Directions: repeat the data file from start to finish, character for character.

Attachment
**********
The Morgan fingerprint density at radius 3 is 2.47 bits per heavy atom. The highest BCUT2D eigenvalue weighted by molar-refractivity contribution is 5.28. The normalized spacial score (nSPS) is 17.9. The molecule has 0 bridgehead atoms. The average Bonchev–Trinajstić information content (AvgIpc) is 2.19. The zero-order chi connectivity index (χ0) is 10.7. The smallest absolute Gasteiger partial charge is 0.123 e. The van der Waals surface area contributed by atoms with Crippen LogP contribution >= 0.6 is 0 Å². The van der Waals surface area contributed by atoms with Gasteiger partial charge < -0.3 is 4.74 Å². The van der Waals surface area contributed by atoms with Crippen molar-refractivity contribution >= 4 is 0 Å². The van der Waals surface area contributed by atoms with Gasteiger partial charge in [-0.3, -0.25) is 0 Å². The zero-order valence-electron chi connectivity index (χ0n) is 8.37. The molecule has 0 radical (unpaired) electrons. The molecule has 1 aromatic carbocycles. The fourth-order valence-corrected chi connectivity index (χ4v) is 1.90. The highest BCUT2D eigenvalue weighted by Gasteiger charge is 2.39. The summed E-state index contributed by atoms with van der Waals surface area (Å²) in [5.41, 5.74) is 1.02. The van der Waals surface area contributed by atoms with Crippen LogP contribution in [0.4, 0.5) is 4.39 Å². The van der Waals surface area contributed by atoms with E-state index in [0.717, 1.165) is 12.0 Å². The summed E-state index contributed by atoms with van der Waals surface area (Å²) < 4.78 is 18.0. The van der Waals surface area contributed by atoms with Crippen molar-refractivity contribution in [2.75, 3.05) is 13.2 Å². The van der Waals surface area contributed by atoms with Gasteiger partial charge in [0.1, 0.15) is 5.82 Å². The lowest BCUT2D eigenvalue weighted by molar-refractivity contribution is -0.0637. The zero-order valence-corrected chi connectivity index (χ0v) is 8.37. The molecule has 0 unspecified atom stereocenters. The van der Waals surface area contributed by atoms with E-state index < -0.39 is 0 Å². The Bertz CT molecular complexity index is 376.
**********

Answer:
The Morgan fingerprint density at radius 3 is 2.47 bits per heavy atom. The highest BCUT2D eigenvalue weighted by molar-refractivity contribution is 5.28. The normalized spacial score (nSPS) is 17.9. The molecule has 0 bridgehead atoms. The average Bonchev–Trinajstić information content (AvgIpc) is 2.19. The zero-order chi connectivity index (χ0) is 10.7. The smallest absolute Gasteiger partial charge is 0.123 e. The van der Waals surface area contributed by atoms with Crippen LogP contribution >= 0.6 is 0 Å². The van der Waals surface area contributed by atoms with Gasteiger partial charge < -0.3 is 4.74 Å². The van der Waals surface area contributed by atoms with Crippen molar-refractivity contribution >= 4 is 0 Å². The van der Waals surface area contributed by atoms with Gasteiger partial charge in [-0.3, -0.25) is 0 Å². The zero-order valence-electron chi connectivity index (χ0n) is 8.37. The molecule has 0 radical (unpaired) electrons. The molecule has 1 aromatic carbocycles. The fourth-order valence-corrected chi connectivity index (χ4v) is 1.90. The highest BCUT2D eigenvalue weighted by Gasteiger charge is 2.39. The summed E-state index contributed by atoms with van der Waals surface area (Å²) in [5.41, 5.74) is 1.02. The van der Waals surface area contributed by atoms with Crippen LogP contribution in [0.4, 0.5) is 4.39 Å². The van der Waals surface area contributed by atoms with E-state index in [0.717, 1.165) is 12.0 Å². The summed E-state index contributed by atoms with van der Waals surface area (Å²) < 4.78 is 18.0. The van der Waals surface area contributed by atoms with Crippen molar-refractivity contribution in [2.75, 3.05) is 13.2 Å². The van der Waals surface area contributed by atoms with Gasteiger partial charge in [0.1, 0.15) is 5.82 Å². The lowest BCUT2D eigenvalue weighted by molar-refractivity contribution is -0.0637. The zero-order valence-corrected chi connectivity index (χ0v) is 8.37. The molecule has 0 unspecified atom stereocenters. The van der Waals surface area contributed by atoms with E-state index < -0.39 is 0 Å². The Bertz CT molecular complexity index is 376.